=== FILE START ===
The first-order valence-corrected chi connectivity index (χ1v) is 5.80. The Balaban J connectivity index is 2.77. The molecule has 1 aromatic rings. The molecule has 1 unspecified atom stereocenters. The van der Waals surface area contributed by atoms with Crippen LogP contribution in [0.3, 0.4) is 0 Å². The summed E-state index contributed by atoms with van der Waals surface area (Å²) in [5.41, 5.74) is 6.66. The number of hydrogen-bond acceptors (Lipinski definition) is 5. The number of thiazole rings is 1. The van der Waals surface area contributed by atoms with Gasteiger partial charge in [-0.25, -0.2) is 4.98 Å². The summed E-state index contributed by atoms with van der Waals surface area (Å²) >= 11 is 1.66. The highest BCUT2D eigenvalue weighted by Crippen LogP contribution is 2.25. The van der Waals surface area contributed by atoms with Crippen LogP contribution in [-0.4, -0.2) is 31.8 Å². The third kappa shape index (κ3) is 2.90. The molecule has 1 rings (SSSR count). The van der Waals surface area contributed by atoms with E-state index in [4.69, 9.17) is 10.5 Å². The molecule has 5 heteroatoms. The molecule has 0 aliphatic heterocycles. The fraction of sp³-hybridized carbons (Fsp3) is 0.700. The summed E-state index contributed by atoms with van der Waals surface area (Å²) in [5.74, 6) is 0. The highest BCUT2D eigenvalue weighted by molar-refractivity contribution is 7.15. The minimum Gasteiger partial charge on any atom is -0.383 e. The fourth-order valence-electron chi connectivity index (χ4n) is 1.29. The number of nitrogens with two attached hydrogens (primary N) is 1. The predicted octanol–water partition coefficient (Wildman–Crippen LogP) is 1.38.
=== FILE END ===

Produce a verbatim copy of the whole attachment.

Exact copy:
The first-order valence-corrected chi connectivity index (χ1v) is 5.80. The Balaban J connectivity index is 2.77. The molecule has 1 aromatic rings. The molecule has 1 unspecified atom stereocenters. The van der Waals surface area contributed by atoms with Crippen LogP contribution in [0.3, 0.4) is 0 Å². The summed E-state index contributed by atoms with van der Waals surface area (Å²) in [5.41, 5.74) is 6.66. The number of hydrogen-bond acceptors (Lipinski definition) is 5. The number of thiazole rings is 1. The van der Waals surface area contributed by atoms with Gasteiger partial charge in [-0.25, -0.2) is 4.98 Å². The summed E-state index contributed by atoms with van der Waals surface area (Å²) >= 11 is 1.66. The highest BCUT2D eigenvalue weighted by Crippen LogP contribution is 2.25. The van der Waals surface area contributed by atoms with Crippen LogP contribution in [-0.4, -0.2) is 31.8 Å². The third kappa shape index (κ3) is 2.90. The molecule has 1 rings (SSSR count). The van der Waals surface area contributed by atoms with E-state index in [4.69, 9.17) is 10.5 Å². The molecule has 5 heteroatoms. The molecule has 0 aliphatic heterocycles. The fraction of sp³-hybridized carbons (Fsp3) is 0.700. The summed E-state index contributed by atoms with van der Waals surface area (Å²) in [5.74, 6) is 0. The highest BCUT2D eigenvalue weighted by molar-refractivity contribution is 7.15. The minimum Gasteiger partial charge on any atom is -0.383 e. The fourth-order valence-electron chi connectivity index (χ4n) is 1.29. The number of nitrogens with two attached hydrogens (primary N) is 1. The predicted octanol–water partition coefficient (Wildman–Crippen LogP) is 1.38.